Representation and Equity in Utility Assessments Used for Cost-Effectiveness Analyses


Predmore Z1, Huilgol S1, Frank L2, Concannon T1
1RAND Corporation, Boston, MA, USA, 2RAND Corporation, Santa Monica, CA, USA

OBJECTIVES: Cost-effectiveness analysis (CEA) is sometimes considered by U.S. commercial payers when making coverage and reimbursement decisions, reflecting the important role that CEA plays in informing judgments about health value. However, the extent to which utilities – which are key inputs in CEA studies – equitably account for population gender, race, and ethnicity is unknown.

METHODS: We screened high-impact health care economic evaluation journals (Nov 2019 to Dec 2021) for U.S.-based CEA case studies. We extracted patient demographic information from the source utility-estimating studies and assessed representativeness in comparison with U.S. estimates.

RESULTS: We screened 751 titles and identified 52 published CEAs. We narrowed to a final set of 12 that reported utility values. These CEAs used health state utilities from 28 studies; 17 of the 28 studies calculated utilities from surveys (quality of life [QoL] assessment, time trade-off, standard gamble) of patients or general adult population; 10 drew results from QoL assessments in randomized controlled trials; 1 was a QoL meta-analysis. Most utility studies reported data on participant age (26/28) and gender (22/28), but fewer reported on participant race or ethnicity (16/28). Only 6 studies reported on education level, 3 studies reported employment status, and 1 reported on sexual orientation. All but 2 of the 16 studies (8 surveys and 8 RCTs) reporting race/ethnicity included fewer non-white participants than the US population average (surveys) or disease population (RCTs).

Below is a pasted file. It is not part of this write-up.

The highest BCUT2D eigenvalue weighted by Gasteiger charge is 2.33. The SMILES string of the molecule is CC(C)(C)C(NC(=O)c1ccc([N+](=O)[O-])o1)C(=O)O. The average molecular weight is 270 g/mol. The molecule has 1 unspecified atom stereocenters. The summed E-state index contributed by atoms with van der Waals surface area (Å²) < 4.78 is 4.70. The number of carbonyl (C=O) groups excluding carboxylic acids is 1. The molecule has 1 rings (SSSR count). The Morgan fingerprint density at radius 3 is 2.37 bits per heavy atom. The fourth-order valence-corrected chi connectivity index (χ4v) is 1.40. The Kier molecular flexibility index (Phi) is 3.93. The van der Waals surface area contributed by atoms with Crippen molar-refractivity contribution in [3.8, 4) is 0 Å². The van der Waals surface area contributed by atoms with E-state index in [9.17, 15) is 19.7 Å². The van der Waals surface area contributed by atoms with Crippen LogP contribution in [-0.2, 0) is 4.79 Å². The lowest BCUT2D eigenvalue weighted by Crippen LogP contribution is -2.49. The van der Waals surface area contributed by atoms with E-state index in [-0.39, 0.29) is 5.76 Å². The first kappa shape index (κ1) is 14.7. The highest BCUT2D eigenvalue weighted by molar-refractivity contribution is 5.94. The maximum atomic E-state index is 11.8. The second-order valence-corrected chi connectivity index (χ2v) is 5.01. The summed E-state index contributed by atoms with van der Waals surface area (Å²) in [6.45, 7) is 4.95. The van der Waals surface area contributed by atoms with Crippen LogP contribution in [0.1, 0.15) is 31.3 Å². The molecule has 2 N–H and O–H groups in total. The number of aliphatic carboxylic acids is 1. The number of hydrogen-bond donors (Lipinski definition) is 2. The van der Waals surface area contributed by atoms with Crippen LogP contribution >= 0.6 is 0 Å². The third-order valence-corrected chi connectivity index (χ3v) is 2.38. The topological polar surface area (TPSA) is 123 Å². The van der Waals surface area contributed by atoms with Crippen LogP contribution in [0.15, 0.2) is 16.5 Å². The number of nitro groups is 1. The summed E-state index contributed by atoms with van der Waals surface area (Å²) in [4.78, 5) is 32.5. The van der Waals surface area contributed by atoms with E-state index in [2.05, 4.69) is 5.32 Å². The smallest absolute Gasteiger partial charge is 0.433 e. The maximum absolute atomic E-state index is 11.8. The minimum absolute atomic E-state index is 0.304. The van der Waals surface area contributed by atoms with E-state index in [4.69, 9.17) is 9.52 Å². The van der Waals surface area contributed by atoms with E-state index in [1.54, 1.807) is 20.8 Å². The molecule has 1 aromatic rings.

CONCLUSIONS: CEA should rely on data representative of diverse populations to support equity. However, many utility studies in CEAs fail to adequately represent diverse populations and often do not report race/ethnicity or other demographics, making it impossible to assess the representativeness. Improved engagement with diverse populations and increased transparency in reporting demographic elements in health utility and value assessment research are imperative to ensure equity is an important consideration in decision making.

Conference/Value in Health Info

2022-05, ISPOR 2022, Washington, DC, USA

Value in Health, Volume 25, Issue 6, S1 (June 2022)




Health Policy & Regulatory

Topic Subcategory

Health Disparities & Equity


No Additional Disease & Conditions/Specialized Treatment Areas

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